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Brits' sexual health is dismal lately, but how much can you blame the government?

Martyn Andrews
Martyn Andrews

is a British television presenter, broadcast journalist, professional actor, and singer. Follow him on Twitter @martynandrews

is a British television presenter, broadcast journalist, professional actor, and singer. Follow him on Twitter @martynandrews

Brits' sexual health is dismal lately, but how much can you blame the government?
You would think Brexit is the top concern troubling the UK right now — but Brits are facing a somewhat down-to-earth problem that's causing more than just headaches: the nation's sexual health is in decline, a recent study shows.

Things aren't good between the sheets in Blighty. Research carried out by the University of Glasgow found that nearly a third of all women were found to experience difficulties and a lack of interest in sex. The report also found that men aren't doing nearly as bad: 83% of men were suggested to be in good sexual shape, while 48% of women had bad sexual health.

Dr Alison Parkes, coauthor of the research, says the matter is complex: "We think the wider range of problems in women may boil down to women's general lesser agency when it comes to negotiating more pleasurable as well as safer sex with their partners," she told the Guardian.

Sexually transmitted diseases (STIs) have increased in the UK over 26 percent in two years, with gonorrhoea diagnoses rising by 249 percent between the years 2009-2018. The data collected by the team in Glasgow covered around 7,000 sexually active women and 5,000 men aged 16-74, without revealing cause and effect connections.

Many experts point fingers at austerity, central government budget cuts and lack of NHS sexual health services. Ruth Robertson from thinktank King's Fund, for example, says that spending on sexual health promotion and advice in the UK has fallen by over 35 percent to £47m a year between 2013/14 and 2017/18. As ministers continue to slash their public health grants, this means a lower presence in universities and less free contraceptives and STI testing kits in nightclubs and shops.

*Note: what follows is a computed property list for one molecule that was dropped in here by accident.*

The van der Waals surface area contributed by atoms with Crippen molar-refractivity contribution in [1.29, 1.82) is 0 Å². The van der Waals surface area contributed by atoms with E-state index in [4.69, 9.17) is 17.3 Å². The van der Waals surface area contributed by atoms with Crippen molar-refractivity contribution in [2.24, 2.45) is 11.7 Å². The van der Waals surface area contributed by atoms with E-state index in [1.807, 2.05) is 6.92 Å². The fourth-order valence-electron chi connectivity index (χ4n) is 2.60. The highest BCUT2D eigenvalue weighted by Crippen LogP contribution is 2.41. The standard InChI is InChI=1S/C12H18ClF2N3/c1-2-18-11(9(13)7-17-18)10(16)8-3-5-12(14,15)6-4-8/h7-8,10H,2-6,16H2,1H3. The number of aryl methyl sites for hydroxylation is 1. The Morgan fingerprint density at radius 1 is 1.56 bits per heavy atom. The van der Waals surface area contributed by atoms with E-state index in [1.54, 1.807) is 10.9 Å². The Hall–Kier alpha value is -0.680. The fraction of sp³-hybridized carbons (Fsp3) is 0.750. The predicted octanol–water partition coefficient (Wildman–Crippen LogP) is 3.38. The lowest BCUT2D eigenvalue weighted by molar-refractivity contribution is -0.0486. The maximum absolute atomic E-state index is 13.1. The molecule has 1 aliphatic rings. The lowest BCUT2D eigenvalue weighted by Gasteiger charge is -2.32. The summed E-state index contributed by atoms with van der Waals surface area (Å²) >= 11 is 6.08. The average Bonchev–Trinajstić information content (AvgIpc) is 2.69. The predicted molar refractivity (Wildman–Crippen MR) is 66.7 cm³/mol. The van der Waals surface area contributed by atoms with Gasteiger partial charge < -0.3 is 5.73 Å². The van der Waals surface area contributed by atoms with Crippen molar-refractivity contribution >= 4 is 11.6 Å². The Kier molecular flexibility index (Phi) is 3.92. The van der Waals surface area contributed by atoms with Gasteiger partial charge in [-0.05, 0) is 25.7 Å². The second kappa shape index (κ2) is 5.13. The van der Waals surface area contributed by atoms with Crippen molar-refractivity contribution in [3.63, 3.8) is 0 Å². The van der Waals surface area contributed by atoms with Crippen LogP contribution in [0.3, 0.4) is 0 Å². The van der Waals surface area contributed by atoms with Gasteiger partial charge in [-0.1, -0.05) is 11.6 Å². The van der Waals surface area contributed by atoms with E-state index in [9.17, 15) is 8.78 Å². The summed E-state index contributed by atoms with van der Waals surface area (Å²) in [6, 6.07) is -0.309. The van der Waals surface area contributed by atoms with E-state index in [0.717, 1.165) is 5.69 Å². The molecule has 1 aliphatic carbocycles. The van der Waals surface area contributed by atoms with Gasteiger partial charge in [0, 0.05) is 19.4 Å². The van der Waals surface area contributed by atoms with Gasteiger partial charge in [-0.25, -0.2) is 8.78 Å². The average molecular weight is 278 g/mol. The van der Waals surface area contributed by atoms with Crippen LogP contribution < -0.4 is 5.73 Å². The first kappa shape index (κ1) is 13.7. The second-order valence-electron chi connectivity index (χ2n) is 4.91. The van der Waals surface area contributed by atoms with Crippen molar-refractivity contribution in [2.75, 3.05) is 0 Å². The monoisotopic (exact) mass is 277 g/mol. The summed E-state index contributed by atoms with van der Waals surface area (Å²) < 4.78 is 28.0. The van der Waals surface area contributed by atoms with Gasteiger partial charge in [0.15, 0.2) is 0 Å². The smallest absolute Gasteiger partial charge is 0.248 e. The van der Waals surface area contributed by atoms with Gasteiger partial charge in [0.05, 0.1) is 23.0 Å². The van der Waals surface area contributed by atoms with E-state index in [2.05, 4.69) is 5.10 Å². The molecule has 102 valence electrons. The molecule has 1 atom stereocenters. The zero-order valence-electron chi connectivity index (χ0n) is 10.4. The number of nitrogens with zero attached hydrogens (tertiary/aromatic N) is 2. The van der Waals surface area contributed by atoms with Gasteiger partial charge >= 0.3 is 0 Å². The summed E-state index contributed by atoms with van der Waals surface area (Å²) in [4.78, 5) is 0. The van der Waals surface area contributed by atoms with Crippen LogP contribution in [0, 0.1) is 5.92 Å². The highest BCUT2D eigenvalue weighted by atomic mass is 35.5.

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Reports of sexual health clinics facing record demand amid shrinking budgets have been making rounds in UK media.

It can't be denied that the government isn't doing enough to deal with what looks like a budding sexual health crisis — but are the citizens doing enough to prevent it?

Does it ultimately come down to the individual to control stress levels, mental and physical health, and libido? While the closure of sexual health centers across the UK are a sad sign of the times, fingers must be pointed at the UK's social behavior when it comes to its problematic binge drinking culture, frivolous sexual encounters and sexual habits.

With another recent poll in the UK stating that men in their 20s have become the most derided social group in Britain, social conformity isn't something the UK is best at, and with British society's historical obsession with class, lack of education to liberalism (meets laziness), this equals a cultural conundrum that means ’anything goes’.

These attitudes, amplified by the prevalence of dating apps, have been blamed for soaring STIs. "The thing that worries me is that we are just at a potential tipping point for HIV," the Telegraph has quoted Dr Peter Greenhouse of the British Association for Sexual Health and HIV. "Because if enough people change partners quickly, and they have untreated sexually transmitted infections, it might just start an explosion of HIV in the heterosexual population. Apps could do that."

With heavy workloads, bad weather, rising prices, stagnant wages and social and political division — throw in bad sexual health and not enough ’passion’ to the mix, and life in modern day Britain has most simply frazzled.

In short, many working to upper class young people in the UK have an inner promiscuous mantra and raison d'être to drink till they drop, and "play" with the opposite (or same) sex. The possible result? A worrying array of sexual health issues plaguing UK society, women more so than men.

With the middle of January just approaching, perhaps a few healthy and conservative New Year's resolutions, might also bring such STI statistics down.

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The statements, views and opinions expressed in this column are solely those of the author and do not necessarily represent those of RT.

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